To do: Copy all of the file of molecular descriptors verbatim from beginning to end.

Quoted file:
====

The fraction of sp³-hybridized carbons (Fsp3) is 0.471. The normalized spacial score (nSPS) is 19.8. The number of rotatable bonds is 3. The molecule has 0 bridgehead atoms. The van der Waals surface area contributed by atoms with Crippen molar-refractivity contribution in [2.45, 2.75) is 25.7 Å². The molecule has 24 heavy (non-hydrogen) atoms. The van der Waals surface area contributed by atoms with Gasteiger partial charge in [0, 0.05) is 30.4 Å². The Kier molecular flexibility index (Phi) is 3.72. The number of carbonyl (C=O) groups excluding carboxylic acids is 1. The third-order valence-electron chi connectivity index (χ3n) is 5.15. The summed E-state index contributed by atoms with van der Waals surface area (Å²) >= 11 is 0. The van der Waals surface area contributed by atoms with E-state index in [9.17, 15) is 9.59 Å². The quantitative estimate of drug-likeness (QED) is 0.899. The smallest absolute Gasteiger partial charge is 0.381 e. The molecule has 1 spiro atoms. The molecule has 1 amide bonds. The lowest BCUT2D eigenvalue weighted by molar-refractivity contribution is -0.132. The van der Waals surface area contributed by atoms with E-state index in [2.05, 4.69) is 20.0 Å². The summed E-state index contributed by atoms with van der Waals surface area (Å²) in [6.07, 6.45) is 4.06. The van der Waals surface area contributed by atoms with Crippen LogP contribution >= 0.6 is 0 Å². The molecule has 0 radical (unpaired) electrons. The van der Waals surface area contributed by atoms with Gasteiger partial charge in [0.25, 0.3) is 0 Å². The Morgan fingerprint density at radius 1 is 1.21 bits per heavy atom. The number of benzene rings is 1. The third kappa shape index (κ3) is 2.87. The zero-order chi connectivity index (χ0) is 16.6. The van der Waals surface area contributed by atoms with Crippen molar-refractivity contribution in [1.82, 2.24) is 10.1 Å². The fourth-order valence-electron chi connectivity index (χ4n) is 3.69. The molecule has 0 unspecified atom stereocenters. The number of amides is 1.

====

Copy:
The fraction of sp³-hybridized carbons (Fsp3) is 0.471. The normalized spacial score (nSPS) is 19.8. The number of rotatable bonds is 3. The molecule has 0 bridgehead atoms. The van der Waals surface area contributed by atoms with Crippen molar-refractivity contribution in [2.45, 2.75) is 25.7 Å². The molecule has 24 heavy (non-hydrogen) atoms. The van der Waals surface area contributed by atoms with Gasteiger partial charge in [0, 0.05) is 30.4 Å². The Kier molecular flexibility index (Phi) is 3.72. The number of carbonyl (C=O) groups excluding carboxylic acids is 1. The third-order valence-electron chi connectivity index (χ3n) is 5.15. The summed E-state index contributed by atoms with van der Waals surface area (Å²) >= 11 is 0. The van der Waals surface area contributed by atoms with E-state index in [9.17, 15) is 9.59 Å². The quantitative estimate of drug-likeness (QED) is 0.899. The smallest absolute Gasteiger partial charge is 0.381 e. The molecule has 1 spiro atoms. The molecule has 1 amide bonds. The lowest BCUT2D eigenvalue weighted by molar-refractivity contribution is -0.132. The van der Waals surface area contributed by atoms with E-state index in [2.05, 4.69) is 20.0 Å². The summed E-state index contributed by atoms with van der Waals surface area (Å²) in [6.07, 6.45) is 4.06. The van der Waals surface area contributed by atoms with Crippen LogP contribution >= 0.6 is 0 Å². The molecule has 0 radical (unpaired) electrons. The van der Waals surface area contributed by atoms with Gasteiger partial charge in [0.25, 0.3) is 0 Å². The Morgan fingerprint density at radius 1 is 1.21 bits per heavy atom. The number of benzene rings is 1. The third kappa shape index (κ3) is 2.87. The zero-order chi connectivity index (χ0) is 16.6. The van der Waals surface area contributed by atoms with Crippen molar-refractivity contribution in [1.82, 2.24) is 10.1 Å². The fourth-order valence-electron chi connectivity index (χ4n) is 3.69. The molecule has 0 unspecified atom stereocenters. The number of amides is 1.